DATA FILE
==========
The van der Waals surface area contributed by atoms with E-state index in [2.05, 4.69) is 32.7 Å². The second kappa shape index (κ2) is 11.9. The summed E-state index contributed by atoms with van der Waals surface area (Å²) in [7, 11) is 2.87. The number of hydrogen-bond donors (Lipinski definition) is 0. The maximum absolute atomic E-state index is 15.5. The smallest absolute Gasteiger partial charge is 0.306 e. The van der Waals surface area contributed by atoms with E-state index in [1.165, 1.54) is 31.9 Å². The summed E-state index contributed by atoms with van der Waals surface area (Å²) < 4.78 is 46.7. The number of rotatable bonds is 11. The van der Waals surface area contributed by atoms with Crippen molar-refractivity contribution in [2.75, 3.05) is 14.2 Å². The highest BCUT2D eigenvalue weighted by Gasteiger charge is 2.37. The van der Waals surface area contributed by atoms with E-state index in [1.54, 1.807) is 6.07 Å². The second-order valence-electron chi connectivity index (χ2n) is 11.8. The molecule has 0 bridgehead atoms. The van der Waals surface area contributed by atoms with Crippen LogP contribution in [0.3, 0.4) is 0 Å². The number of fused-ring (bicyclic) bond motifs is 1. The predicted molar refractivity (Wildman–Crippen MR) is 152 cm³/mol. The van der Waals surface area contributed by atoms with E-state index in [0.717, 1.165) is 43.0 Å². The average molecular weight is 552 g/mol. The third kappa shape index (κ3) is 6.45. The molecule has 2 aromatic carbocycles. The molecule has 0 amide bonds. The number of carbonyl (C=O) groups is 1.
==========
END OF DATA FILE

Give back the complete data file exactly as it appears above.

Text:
The van der Waals surface area contributed by atoms with E-state index in [2.05, 4.69) is 32.7 Å². The second kappa shape index (κ2) is 11.9. The summed E-state index contributed by atoms with van der Waals surface area (Å²) in [7, 11) is 2.87. The number of hydrogen-bond donors (Lipinski definition) is 0. The maximum absolute atomic E-state index is 15.5. The smallest absolute Gasteiger partial charge is 0.306 e. The van der Waals surface area contributed by atoms with E-state index in [1.165, 1.54) is 31.9 Å². The summed E-state index contributed by atoms with van der Waals surface area (Å²) < 4.78 is 46.7. The number of rotatable bonds is 11. The van der Waals surface area contributed by atoms with Crippen molar-refractivity contribution in [2.75, 3.05) is 14.2 Å². The highest BCUT2D eigenvalue weighted by Gasteiger charge is 2.37. The van der Waals surface area contributed by atoms with E-state index in [1.54, 1.807) is 6.07 Å². The second-order valence-electron chi connectivity index (χ2n) is 11.8. The molecule has 0 bridgehead atoms. The van der Waals surface area contributed by atoms with Crippen LogP contribution in [0.3, 0.4) is 0 Å². The number of fused-ring (bicyclic) bond motifs is 1. The predicted molar refractivity (Wildman–Crippen MR) is 152 cm³/mol. The van der Waals surface area contributed by atoms with E-state index in [0.717, 1.165) is 43.0 Å². The average molecular weight is 552 g/mol. The third kappa shape index (κ3) is 6.45. The molecule has 2 aromatic carbocycles. The molecule has 0 amide bonds. The number of carbonyl (C=O) groups is 1.